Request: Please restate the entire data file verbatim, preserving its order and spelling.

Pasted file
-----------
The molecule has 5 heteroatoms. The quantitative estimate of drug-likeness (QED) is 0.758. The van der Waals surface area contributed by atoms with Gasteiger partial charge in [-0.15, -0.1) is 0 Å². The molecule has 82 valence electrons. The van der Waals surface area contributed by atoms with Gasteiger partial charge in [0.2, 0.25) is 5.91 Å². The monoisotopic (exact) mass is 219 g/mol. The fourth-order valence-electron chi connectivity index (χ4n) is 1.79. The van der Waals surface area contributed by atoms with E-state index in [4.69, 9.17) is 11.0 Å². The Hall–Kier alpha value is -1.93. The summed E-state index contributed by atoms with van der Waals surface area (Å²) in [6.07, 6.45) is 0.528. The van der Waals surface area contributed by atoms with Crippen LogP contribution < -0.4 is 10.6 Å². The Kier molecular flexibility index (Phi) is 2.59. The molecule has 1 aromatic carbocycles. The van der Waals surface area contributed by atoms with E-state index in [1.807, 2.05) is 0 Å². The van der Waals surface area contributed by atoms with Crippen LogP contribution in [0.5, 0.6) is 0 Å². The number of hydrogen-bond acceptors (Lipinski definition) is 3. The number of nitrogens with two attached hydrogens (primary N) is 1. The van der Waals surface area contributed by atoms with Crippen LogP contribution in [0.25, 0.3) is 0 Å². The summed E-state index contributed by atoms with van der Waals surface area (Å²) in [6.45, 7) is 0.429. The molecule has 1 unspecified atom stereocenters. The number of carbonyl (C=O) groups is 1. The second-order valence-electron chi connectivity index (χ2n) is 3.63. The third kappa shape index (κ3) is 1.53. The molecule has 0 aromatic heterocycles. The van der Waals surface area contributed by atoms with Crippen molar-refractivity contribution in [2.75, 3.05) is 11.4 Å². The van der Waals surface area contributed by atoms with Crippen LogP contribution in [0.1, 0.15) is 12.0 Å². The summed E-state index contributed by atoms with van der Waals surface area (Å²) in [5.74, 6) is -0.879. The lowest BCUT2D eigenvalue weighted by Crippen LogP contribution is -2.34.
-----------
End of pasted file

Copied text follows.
The molecule has 5 heteroatoms. The quantitative estimate of drug-likeness (QED) is 0.758. The van der Waals surface area contributed by atoms with Gasteiger partial charge in [-0.15, -0.1) is 0 Å². The molecule has 82 valence electrons. The van der Waals surface area contributed by atoms with Gasteiger partial charge in [0.2, 0.25) is 5.91 Å². The monoisotopic (exact) mass is 219 g/mol. The fourth-order valence-electron chi connectivity index (χ4n) is 1.79. The van der Waals surface area contributed by atoms with E-state index in [4.69, 9.17) is 11.0 Å². The Hall–Kier alpha value is -1.93. The summed E-state index contributed by atoms with van der Waals surface area (Å²) in [6.07, 6.45) is 0.528. The van der Waals surface area contributed by atoms with Crippen LogP contribution < -0.4 is 10.6 Å². The Kier molecular flexibility index (Phi) is 2.59. The molecule has 1 aromatic carbocycles. The van der Waals surface area contributed by atoms with E-state index in [1.807, 2.05) is 0 Å². The van der Waals surface area contributed by atoms with Crippen LogP contribution in [0.5, 0.6) is 0 Å². The number of hydrogen-bond acceptors (Lipinski definition) is 3. The number of nitrogens with two attached hydrogens (primary N) is 1. The van der Waals surface area contributed by atoms with Crippen LogP contribution in [0.25, 0.3) is 0 Å². The summed E-state index contributed by atoms with van der Waals surface area (Å²) in [6.45, 7) is 0.429. The molecule has 1 unspecified atom stereocenters. The number of carbonyl (C=O) groups is 1. The second-order valence-electron chi connectivity index (χ2n) is 3.63. The third kappa shape index (κ3) is 1.53. The molecule has 0 aromatic heterocycles. The van der Waals surface area contributed by atoms with Crippen molar-refractivity contribution in [2.75, 3.05) is 11.4 Å². The van der Waals surface area contributed by atoms with Crippen LogP contribution in [0.1, 0.15) is 12.0 Å². The summed E-state index contributed by atoms with van der Waals surface area (Å²) in [5.74, 6) is -0.879. The lowest BCUT2D eigenvalue weighted by Crippen LogP contribution is -2.34.